And we're done, you've configured ownership permissions for your ['edit', 'delete'] actions.

Check other examples in the CakeDC Users Plugin Docs

Read more about CakeDC Users Plugin

Giving back to the community

This Plugin's development has been sponsored by the Cake Development Corporation. Contact us if you are interested in:

We'll continue working on our open source plugins (like this one) to give back to the amazing CakePHP Community!

 

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Dependency Injection is some of the bigger buzzwords in PHP frameworks.  Historically, CakePHP application logic didn’t support that, until the version 4.2 was released last December. You can do that on your own and have a few plugins for that. This is a new chapter of the framework, let's see how to bake it.  

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The cost of shiny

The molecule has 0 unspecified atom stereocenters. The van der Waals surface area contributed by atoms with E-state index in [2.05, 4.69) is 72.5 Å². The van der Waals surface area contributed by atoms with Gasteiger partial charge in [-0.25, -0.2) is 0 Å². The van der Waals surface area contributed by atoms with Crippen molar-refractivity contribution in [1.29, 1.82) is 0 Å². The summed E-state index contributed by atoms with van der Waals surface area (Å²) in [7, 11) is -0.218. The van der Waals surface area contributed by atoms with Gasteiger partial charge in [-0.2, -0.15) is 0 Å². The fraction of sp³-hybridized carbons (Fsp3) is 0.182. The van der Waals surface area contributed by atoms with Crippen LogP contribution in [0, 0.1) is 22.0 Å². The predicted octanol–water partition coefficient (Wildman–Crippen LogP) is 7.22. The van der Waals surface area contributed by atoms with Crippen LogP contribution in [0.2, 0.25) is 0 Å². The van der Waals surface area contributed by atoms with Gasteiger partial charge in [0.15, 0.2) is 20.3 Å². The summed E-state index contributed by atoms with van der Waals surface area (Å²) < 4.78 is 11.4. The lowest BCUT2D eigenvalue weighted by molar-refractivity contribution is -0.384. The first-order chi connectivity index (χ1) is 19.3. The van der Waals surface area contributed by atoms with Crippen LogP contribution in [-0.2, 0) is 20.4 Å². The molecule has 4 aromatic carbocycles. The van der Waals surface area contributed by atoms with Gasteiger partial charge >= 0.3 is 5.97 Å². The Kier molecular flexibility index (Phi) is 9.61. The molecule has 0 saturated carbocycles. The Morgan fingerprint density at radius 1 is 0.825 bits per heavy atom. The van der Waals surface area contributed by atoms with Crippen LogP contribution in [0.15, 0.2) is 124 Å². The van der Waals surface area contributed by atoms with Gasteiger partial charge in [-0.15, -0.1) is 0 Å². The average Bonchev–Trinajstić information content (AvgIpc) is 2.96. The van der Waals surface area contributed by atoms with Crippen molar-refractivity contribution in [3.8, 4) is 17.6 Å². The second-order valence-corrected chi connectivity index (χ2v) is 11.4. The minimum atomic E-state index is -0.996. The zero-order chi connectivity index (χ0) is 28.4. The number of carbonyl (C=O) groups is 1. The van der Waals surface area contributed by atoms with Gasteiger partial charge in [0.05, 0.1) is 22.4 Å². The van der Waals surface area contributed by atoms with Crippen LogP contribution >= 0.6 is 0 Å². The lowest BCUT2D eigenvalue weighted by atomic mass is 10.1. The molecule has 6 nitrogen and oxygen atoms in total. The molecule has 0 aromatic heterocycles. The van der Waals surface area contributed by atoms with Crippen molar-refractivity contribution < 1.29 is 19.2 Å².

I’m here selling an idea and I don't start with the cons. Unfortunately, the Dependency Injection container is an experimental feature that is not API stable yet.  The support is a bit limited, CakePHP will inject services into: constructors of Controllers and Commands and Controller actions. The core team hopefully stabilizes the feature on version 4.3, or at most 4.4. They need your help testing and finding cases, and feedback always is welcome.   I hope this post can be useful for you and your projects.  See you next time!  

Planning For Your Upgrade

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  The complexity, time, cost, and resources required to upgrade your application will depend on the status of your application. Once you know where you are, it’s the time to plan how to get where you want.  Let’s talk about this in a future article. In case you are looking for some guidance on preparing your Upgrade Plan, don’t hesitate to contact us, we could help you to identify your current status, define the plan and execute the whole plan for you. We can also work together with your team on the upgrade, helping them understand the upgraded codebase so you can maintain the project with your own team as you did before.  

We Bake with CakePHP